Long-term female survivors of childhood pelvic neuroblastoma might develop complications during pregnancy due to the negative effects of prior radiation therapy. Our patient received postoperative chemotherapy with vincristine and cyclophosphamide without apparent effects on her pregnancy. Green et al.  reported that prior treatment with specified chemotherapeutic agents does not affect subsequent pregnancy; this finding is also supported by other studies.
Critchley and Wallace  reported that radiation therapy could have negative effects on the uterus. Specifically, they reported that radiation doses between 14 and 30 Gy resulted in the impairment of uterine musculature and vasculature and that patient age at the time of irradiation determined the final uterine volume. Our patient delivered at 23 weeks of gestation. Most preterm labor is due to chorioamnionitis; but no evidence of infection was found in our patient. It is possible that the prior radiation to her pelvis resulted in an underdeveloped uterus with subsequent preterm labor and delivery [3, 4]. In this case, because we did not measure her uterine volume, we have no evidence to prove that her uterus was underdeveloped. However, Critchley and Wallace  reported that a patient treated with radiation prior to puberty had a small uterus. Therefore, we speculated that our patient’s uterus was underdeveloped.
It is possible that the patient’s intra-abdominal bleeding might have been a negative consequence of prior radiation. Our patient developed sudden intra-abdominal bleeding at 20 weeks of gestation. The cause is unclear because we did not perform any surgical intervention. The surgery and pelvic irradiation that she underwent in her childhood caused adhesion in her abdomen, and this adhesion may have torn as the uterus extended during pregnancy, resulting in intra-abdominal bleeding at 20 weeks of gestation.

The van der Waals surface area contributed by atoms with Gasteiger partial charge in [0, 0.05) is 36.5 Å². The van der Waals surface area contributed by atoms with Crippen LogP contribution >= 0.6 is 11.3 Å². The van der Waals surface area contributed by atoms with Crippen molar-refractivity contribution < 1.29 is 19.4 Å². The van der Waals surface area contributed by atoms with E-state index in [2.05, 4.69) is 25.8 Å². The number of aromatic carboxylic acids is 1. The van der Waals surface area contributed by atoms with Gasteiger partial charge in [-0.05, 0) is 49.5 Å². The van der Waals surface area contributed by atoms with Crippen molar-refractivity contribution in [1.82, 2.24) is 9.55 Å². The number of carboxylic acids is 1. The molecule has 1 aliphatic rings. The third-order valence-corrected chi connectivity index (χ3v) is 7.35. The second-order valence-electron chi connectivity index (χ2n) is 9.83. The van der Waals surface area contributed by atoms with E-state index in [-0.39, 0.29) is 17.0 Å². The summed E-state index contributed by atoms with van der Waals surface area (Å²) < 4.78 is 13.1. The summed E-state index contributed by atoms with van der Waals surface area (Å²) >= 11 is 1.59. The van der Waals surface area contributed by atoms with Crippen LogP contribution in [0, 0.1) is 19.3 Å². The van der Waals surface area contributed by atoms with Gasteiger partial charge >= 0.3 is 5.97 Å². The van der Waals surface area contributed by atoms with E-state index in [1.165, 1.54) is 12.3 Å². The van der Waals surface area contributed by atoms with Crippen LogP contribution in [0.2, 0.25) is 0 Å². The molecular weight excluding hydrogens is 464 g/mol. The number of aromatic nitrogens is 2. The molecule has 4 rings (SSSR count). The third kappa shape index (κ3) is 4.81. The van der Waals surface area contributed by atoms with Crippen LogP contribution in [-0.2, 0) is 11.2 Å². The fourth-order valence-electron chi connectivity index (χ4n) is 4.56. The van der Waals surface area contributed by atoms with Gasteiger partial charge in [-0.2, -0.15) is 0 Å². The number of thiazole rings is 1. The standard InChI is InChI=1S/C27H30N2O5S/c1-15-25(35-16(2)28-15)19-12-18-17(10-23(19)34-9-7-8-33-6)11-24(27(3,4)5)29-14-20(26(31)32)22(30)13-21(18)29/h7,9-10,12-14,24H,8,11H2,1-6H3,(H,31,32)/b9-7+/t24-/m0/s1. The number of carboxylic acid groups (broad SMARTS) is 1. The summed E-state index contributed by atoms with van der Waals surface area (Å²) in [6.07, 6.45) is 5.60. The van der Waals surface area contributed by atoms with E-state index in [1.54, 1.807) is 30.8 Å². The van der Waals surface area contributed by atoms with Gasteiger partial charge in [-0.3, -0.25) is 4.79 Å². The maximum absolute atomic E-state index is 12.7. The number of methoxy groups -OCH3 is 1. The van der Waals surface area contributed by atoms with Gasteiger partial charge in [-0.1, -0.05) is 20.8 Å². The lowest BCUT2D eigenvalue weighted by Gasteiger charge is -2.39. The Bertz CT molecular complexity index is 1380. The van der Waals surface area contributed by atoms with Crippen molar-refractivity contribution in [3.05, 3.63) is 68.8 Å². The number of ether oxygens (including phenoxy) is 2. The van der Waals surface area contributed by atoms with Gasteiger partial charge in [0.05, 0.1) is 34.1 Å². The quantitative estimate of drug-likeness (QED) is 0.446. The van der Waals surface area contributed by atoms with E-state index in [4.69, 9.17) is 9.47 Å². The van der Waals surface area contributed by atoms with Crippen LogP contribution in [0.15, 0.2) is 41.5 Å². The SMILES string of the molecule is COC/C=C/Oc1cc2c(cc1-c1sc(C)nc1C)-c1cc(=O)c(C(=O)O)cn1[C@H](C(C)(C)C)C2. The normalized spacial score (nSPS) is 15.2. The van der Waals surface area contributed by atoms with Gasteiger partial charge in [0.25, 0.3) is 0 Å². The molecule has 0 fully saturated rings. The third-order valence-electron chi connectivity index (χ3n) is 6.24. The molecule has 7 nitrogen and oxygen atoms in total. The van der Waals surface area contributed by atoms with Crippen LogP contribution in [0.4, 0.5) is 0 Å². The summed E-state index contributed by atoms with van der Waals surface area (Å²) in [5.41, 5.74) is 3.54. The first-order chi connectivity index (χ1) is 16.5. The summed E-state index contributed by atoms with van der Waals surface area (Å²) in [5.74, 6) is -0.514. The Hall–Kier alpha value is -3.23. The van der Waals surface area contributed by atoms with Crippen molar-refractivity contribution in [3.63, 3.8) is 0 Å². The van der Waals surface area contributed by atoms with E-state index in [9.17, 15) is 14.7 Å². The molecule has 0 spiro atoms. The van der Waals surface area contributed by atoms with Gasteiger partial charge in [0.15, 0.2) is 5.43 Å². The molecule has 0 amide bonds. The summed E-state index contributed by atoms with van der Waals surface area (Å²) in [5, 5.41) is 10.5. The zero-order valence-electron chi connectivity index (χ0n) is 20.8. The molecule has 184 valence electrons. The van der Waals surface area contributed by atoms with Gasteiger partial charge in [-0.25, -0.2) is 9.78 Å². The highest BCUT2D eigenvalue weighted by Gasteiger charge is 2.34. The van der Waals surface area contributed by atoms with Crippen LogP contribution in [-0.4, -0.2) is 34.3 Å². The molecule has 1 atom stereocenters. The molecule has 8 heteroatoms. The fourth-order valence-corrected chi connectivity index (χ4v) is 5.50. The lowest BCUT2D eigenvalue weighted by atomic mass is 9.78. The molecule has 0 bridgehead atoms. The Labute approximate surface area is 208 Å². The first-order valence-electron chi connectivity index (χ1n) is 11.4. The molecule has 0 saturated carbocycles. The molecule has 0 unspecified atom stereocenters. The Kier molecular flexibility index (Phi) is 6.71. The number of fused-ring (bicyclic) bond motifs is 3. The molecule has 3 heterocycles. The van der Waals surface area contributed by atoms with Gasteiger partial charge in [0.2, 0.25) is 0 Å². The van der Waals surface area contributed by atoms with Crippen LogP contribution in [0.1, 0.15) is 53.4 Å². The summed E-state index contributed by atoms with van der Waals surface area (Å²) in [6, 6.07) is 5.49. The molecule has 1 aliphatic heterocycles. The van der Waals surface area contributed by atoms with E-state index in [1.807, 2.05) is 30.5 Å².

In this case, pregnancy termination might have to be considered to avoid the associated risk of continuing the pregnancy. We decided to continue her pregnancy for 2 reasons: (i) the patient was determined to give birth to a living infant, and (ii) this pregnancy might have been her last chance to deliver a baby because this atypical complication—intra-abdominal bleeding during her pregnancy—was an effect of pelvic irradiation in her childhood.
Uterine irradiation might predispose a woman to abnormal placentation in a subsequent pregnancy. Norwitz et al.  reported a patient with a history of abdominal radiation who experienced placenta percreta and uterine rupture at 17 weeks of gestation. Our patient suffered from placental polyps at almost 2 months postpartum. This finding is also consistent with abnormal placentation and is a likely result of her childhood radiation therapy.
In summary, pregnancy outcomes may be affected in long-term survivors of childhood cancers who have received pelvic radiation. Obtaining a detailed history is essential to manage the pregnancies of such patients. Patients with a history of prior pelvic radiation might experience decreased uterine volume and increased risks of miscarriage, preterm delivery, or abnormal placentation and should receive appropriate high-risk prenatal care.
H. O. D. Critchley and W. H. B. Wallace, “Impact of cancer treatment on uterine function,” Journal of the National Cancer Institute, no. 34, pp. 64–68, 2005.View at: Google Scholar